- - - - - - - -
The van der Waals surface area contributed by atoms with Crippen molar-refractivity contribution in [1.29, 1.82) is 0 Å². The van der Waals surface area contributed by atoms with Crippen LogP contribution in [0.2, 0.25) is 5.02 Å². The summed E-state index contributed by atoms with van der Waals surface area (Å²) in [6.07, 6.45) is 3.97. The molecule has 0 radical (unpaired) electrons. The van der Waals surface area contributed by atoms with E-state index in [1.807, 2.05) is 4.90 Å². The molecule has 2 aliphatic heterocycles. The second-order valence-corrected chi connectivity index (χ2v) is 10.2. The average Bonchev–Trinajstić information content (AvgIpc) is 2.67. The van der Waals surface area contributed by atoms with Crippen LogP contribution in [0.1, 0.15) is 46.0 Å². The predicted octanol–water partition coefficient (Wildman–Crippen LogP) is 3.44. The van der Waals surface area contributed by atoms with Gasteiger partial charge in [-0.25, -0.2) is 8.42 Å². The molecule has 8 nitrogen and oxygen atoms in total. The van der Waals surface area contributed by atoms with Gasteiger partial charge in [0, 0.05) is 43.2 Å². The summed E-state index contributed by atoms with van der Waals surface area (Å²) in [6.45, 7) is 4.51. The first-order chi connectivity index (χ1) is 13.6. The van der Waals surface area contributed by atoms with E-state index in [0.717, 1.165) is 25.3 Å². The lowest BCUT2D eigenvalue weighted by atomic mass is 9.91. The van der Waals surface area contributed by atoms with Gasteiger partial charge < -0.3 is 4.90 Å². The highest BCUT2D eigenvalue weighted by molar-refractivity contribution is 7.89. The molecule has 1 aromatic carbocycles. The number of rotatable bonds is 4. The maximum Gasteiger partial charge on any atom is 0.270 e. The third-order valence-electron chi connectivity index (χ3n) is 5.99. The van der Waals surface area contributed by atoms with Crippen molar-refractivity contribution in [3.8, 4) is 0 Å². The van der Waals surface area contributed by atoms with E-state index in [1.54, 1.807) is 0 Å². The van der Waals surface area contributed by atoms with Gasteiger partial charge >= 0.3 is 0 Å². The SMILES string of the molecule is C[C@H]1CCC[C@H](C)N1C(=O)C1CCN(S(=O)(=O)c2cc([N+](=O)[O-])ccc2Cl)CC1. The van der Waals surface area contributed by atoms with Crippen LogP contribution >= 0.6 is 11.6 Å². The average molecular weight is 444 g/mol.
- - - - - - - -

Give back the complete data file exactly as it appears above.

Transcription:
The van der Waals surface area contributed by atoms with Crippen molar-refractivity contribution in [1.29, 1.82) is 0 Å². The van der Waals surface area contributed by atoms with Crippen LogP contribution in [0.2, 0.25) is 5.02 Å². The summed E-state index contributed by atoms with van der Waals surface area (Å²) in [6.07, 6.45) is 3.97. The molecule has 0 radical (unpaired) electrons. The van der Waals surface area contributed by atoms with E-state index in [1.807, 2.05) is 4.90 Å². The molecule has 2 aliphatic heterocycles. The second-order valence-corrected chi connectivity index (χ2v) is 10.2. The average Bonchev–Trinajstić information content (AvgIpc) is 2.67. The van der Waals surface area contributed by atoms with Crippen LogP contribution in [0.1, 0.15) is 46.0 Å². The predicted octanol–water partition coefficient (Wildman–Crippen LogP) is 3.44. The van der Waals surface area contributed by atoms with Gasteiger partial charge in [-0.25, -0.2) is 8.42 Å². The molecule has 8 nitrogen and oxygen atoms in total. The van der Waals surface area contributed by atoms with Gasteiger partial charge in [0, 0.05) is 43.2 Å². The summed E-state index contributed by atoms with van der Waals surface area (Å²) in [6.45, 7) is 4.51. The first-order chi connectivity index (χ1) is 13.6. The van der Waals surface area contributed by atoms with E-state index in [0.717, 1.165) is 25.3 Å². The lowest BCUT2D eigenvalue weighted by atomic mass is 9.91. The van der Waals surface area contributed by atoms with Gasteiger partial charge < -0.3 is 4.90 Å². The highest BCUT2D eigenvalue weighted by molar-refractivity contribution is 7.89. The molecule has 1 aromatic carbocycles. The number of rotatable bonds is 4. The maximum Gasteiger partial charge on any atom is 0.270 e. The third-order valence-electron chi connectivity index (χ3n) is 5.99. The van der Waals surface area contributed by atoms with Crippen molar-refractivity contribution in [3.8, 4) is 0 Å². The van der Waals surface area contributed by atoms with E-state index in [1.54, 1.807) is 0 Å². The van der Waals surface area contributed by atoms with Gasteiger partial charge >= 0.3 is 0 Å². The SMILES string of the molecule is C[C@H]1CCC[C@H](C)N1C(=O)C1CCN(S(=O)(=O)c2cc([N+](=O)[O-])ccc2Cl)CC1. The van der Waals surface area contributed by atoms with Crippen LogP contribution >= 0.6 is 11.6 Å². The average molecular weight is 444 g/mol.